Stock futures increased Thursday morning, pointing to a higher open after touching record levels a day earlier.
Each of the S&P 500, Dow and Nasdaq ended the regular session at record closing highs, as traders looked ahead to the additional fiscal stimulus and other government spending likely to occur under President Joe Biden’s administration. Biden began his term on Wednesday by signing a number of executive orders to address the COVID-19 pandemic, enable environmental protection initiatives and roll back many of the Trump administration’s immigration policies, among other measures. He is also poised to sign additional executive orders on Thursday.
The S&P 500 posted its best Inauguration Day return since Ronald Reagan’s second inauguration in 1985, according to an analysis by LPL Financial. And the index’s move from Election Day to Inauguration Day was its best ever, with the S&P 500 climbing more than 14% between Nov. 3 and Wednesday’s close.
“I’ve actually been very surprised by how the market has really brushed aside all the political issues that we’ve had in the first three weeks of the year. I would have assumed coming into the year that had the Democrats swept the Senate, the House and won the presidency that the markets would have sold off on the back of a potential increase in the corporate tax rate in the future,” John Petrides, portfolio manager at Tocqueville Asset Management, told Yahoo Finance. “Clearly I think investors are focused on the short term and Biden’s go-big policy on fiscal stimulus, which is clearly much needed as the COVID cases continue to rip through the U.S.”
Other strategists agreed that the prospects for additional stimulus have been a key driver of the pre-Inauguration spike. RBC Capital Markets on Wednesday introduced a price target of 4,100 on the S&P 500 for 2021, implying additional upside of about 6.4% from Wednesday’s close, to become the latest Wall Street firm to forecast another annual rise in the stock market this year.
Others noted that key personnel within the Biden Cabinet, including his nominee for Treasury Secretary Janet Yellen, are likely to help advance additional support out of Washington. The vote for Yellen’s confirmation is set to be taken up for a Senate floor vote as soon as Thursday, after her hearing before the Senate Finance Committee took place on Tuesday.
“We’re going to see not just bandaid stimulus which we’ve seen in the past, but real job creation stimulus,” Peter Tchir, head of macro strategy at Academy Securities, told Yahoo Finance. “And I don’t think we can underestimate the impact of Yellen. The market really started rallying [Tuesday] when Yellen was speaking … I think she’s going to be very aggressive in her policies, she’s going to figure out more ways to work with the Fed, so I think there’s a lot of optimism on what she could do as well as part of this administration, assuming the confirmation goes fine.”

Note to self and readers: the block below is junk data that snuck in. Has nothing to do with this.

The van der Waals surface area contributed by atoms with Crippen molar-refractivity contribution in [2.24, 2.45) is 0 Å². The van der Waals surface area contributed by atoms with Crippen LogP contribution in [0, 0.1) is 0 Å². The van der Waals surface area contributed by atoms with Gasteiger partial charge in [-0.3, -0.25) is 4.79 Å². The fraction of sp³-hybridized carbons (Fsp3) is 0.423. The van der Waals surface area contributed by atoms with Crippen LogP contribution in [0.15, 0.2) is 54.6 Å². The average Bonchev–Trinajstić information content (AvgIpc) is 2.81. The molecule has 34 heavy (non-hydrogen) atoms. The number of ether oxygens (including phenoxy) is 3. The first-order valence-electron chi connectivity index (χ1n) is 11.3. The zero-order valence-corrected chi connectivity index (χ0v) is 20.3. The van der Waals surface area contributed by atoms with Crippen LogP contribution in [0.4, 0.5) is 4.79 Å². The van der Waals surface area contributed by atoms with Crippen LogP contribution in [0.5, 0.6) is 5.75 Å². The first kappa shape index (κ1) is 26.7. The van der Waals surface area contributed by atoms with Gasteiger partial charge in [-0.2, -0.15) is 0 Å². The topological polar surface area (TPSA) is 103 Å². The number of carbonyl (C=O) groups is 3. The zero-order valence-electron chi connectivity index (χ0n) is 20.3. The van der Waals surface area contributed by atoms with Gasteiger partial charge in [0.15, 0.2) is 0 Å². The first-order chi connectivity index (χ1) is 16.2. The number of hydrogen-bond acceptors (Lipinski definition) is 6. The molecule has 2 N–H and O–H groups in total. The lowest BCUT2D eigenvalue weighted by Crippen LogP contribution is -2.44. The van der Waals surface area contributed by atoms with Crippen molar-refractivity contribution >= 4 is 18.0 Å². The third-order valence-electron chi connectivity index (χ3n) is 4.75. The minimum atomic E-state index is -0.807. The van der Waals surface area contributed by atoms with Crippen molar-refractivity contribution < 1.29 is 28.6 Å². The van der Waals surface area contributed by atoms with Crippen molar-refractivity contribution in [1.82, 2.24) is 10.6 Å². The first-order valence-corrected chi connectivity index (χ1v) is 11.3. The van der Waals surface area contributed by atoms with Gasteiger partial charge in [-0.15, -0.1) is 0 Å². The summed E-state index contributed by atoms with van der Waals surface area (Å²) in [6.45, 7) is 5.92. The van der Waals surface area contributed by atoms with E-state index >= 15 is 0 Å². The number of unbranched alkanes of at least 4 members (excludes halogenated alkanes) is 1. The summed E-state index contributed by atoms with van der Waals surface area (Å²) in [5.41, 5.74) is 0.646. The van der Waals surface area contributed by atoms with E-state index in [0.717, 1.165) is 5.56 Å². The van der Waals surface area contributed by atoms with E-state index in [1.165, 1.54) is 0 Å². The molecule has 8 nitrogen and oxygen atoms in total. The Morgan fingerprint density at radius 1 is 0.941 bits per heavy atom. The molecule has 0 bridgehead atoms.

8:53 a.m. ET: New homebuilding reaches fastest pace in 14 years in December
Housing starts and building permits each accelerated in December, as demand for new homes outpaced supply and drove a surge in residential construction.
Housing starts jumped 5.8% in December over November to a seasonally adjusted annual rate of 1.669 million, the Commerce Department said Thursday. This marked the highest level since 2006, and handily topped estimates for a rise of less than 1% to a 1.56 million rate, according to Bloomberg data. In November, housing starts had increased 3.1% month-over-month.
Building permits, which indicate future homebuilding, unexpectedly spiked in December by 4.5%, reaching a seasonally adjusted annualized rate of 1.709 million. Consensus economists had expected a drop of 1.7% in permits, following November’s revised 5.9% monthly advance.
8:30 a.m. ET: Jobless claims declined more than expected last week, but still held at elevated levels
New weekly unemployment claims retreated only slightly from last week’s elevated level as the coronavirus pandemic continued to grip the U.S. economy.
Initial unemployment claims totaled 900,000 for the week ended January 16, or better than the 935,000 and the prior week’s revised 926,000. The four-week moving average for new claims jumped by nearly 24,000 to 848,000 this week.
Continuing claims, a measure of the total number of individuals still receiving regular state unemployment benefits, improved more than expected last week and have remained on a mostly steady downtrend since peaking at nearly 25 million in May. These totaled 5.054 million during the week ended January 9, beating estimates for 5.300 million expected and falling from a revised 5.181 million from the prior week.
7:18 a.m. ET Thursday: Stock futures rise
Here’s where markets were trading as of 7:18 a.m. ET Thursday:
S&P 500 futures (ES=F): 3,855.50, up 10.5 points or 0.27%
Dow futures (YM=F): 31,173.00, up 77 points or 0.25%
Nasdaq futures (NQ=F): 13,355.5, up 61.25 points or 0.46%
Crude (CL=F): -$0.30 (-0.56%) to $53.01 a barrel
Gold (GC=F): +$4.30 (+0.23%) to $1,870.80 per ounce
10-year Treasury (^TNX): unchanged to yield 1.0900%
6:04 p.m. ET Wednesday: Stock futures drift
Here were the main moves in markets, as of 6:04 p.m. ET Wednesday.
S&P 500 futures (ES=F): 3,843.00, down 2 points or 0.05%
Dow futures (YM=F): 31,085.00, down 11 points or 0.04%
Nasdaq futures (NQ=F): 13,269.5, up 2.25 points or 0.02%
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